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Sounds Old

Sad, but true. The older you grow, the more elusive rock’s ultimate soundtrack becomes.

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Walking around the upstairs of Graywhale Entertainment on 1300 East near the U of U, an unconquerable sense of depression overcame me. It had been so long since I walked the aisles of a music store that I couldn’t find a damned thing. Not long ago, I visited the music store at least once or twice a month to scan the aisles for new releases, lazily absorbing the cover art of the latest discs while the attending clerks pumped the latest in Stereolab, or whatever.

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Now, years later, I realized I was helpless. I was forced by the dictates of time to ask the clerk for help. That’s something no self-respecting “hipster,” if that’s the right word, ever resorts to. At least, not back in the time when I fancied myself a “hipster.”

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That request was nothing, however, compared to my next lapse into mainstream, middle-age boredom. After guiding me to a copy of TV on the Radio’s Return to Cookie Mountain, I asked the clerk his opinion.

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“Absolutely fabulous,” he said, or something to that effect. “It’s got great choruses, fantastic cadences'just great. It’s one of my favorite releases of the year.”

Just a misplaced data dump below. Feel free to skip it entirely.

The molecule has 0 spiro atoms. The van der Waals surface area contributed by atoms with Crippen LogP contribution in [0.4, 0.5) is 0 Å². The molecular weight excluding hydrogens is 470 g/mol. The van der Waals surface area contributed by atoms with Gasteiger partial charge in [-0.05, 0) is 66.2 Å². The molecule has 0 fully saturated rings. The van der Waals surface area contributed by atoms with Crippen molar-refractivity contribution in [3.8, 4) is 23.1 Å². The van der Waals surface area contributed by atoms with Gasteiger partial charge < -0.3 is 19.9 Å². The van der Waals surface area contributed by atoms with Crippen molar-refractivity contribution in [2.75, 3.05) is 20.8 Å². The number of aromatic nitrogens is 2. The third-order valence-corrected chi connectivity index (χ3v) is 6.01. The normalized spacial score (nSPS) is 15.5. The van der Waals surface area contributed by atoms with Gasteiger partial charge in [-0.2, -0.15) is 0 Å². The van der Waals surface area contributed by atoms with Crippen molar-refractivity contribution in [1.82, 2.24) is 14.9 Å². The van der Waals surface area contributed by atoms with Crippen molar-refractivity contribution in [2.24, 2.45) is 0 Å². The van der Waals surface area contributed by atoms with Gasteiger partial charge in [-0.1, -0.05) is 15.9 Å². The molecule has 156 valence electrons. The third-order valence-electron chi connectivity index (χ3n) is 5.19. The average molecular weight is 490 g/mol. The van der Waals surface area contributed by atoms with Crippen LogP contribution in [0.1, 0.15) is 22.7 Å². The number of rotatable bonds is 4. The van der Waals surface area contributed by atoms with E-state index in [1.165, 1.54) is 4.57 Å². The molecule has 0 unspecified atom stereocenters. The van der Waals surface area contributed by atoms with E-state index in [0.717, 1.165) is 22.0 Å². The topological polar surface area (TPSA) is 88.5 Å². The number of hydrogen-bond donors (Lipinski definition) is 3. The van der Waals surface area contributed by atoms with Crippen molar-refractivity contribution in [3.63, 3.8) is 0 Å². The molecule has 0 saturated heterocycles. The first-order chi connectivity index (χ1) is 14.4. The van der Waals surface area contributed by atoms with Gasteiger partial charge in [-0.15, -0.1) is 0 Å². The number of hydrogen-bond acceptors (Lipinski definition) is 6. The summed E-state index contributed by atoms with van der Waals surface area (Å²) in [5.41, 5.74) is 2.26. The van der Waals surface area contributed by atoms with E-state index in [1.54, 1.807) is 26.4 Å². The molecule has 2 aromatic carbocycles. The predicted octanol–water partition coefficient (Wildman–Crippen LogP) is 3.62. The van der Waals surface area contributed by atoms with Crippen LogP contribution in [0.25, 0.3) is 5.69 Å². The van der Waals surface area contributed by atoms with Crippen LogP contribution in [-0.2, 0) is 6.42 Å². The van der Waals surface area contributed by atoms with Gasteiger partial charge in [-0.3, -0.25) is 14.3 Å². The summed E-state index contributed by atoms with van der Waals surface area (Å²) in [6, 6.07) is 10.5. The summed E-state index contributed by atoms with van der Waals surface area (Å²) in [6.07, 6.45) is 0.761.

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All of a sudden, I had the uncontrollable urge to place a paper bag over my head. I never had the humility to ask a record-store clerk what he or she thought of a release. There’s nothing at all wrong with humility. Except when I remembered not so long ago that I knew what the hottest releases were. By cross-referencing my own extensive music collection, which cost me countless hours of restaurant labor and therefore thousands of dollars, I knew almost by instinct whether something sucked or rocked. I had done my homework, capital G-o-d dammit!

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But here I was, listening intently'nay, sincerely'to a music store clerk possibly half my age. If this was what it takes to stay current in popular music in the first year of my 40s, I couldn’t decide if I was still interested.

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It all comes back to that pesky little phrase, “the dictates of time.” People grow older. Life’s errands, tasks and demands pile up. If you don’t feel worn out at the end of a day’s work, you certainly feel more mellow, or perhaps that’s a euphemism. I knew this already when I turned 30. There was no more turning up the knob to crank The Stooges’ Funhouse'on vinyl! I started reaching instead for Brian Eno’s ambient albums or the second half of David Bowie’s Low. Damn, but I was still so cool.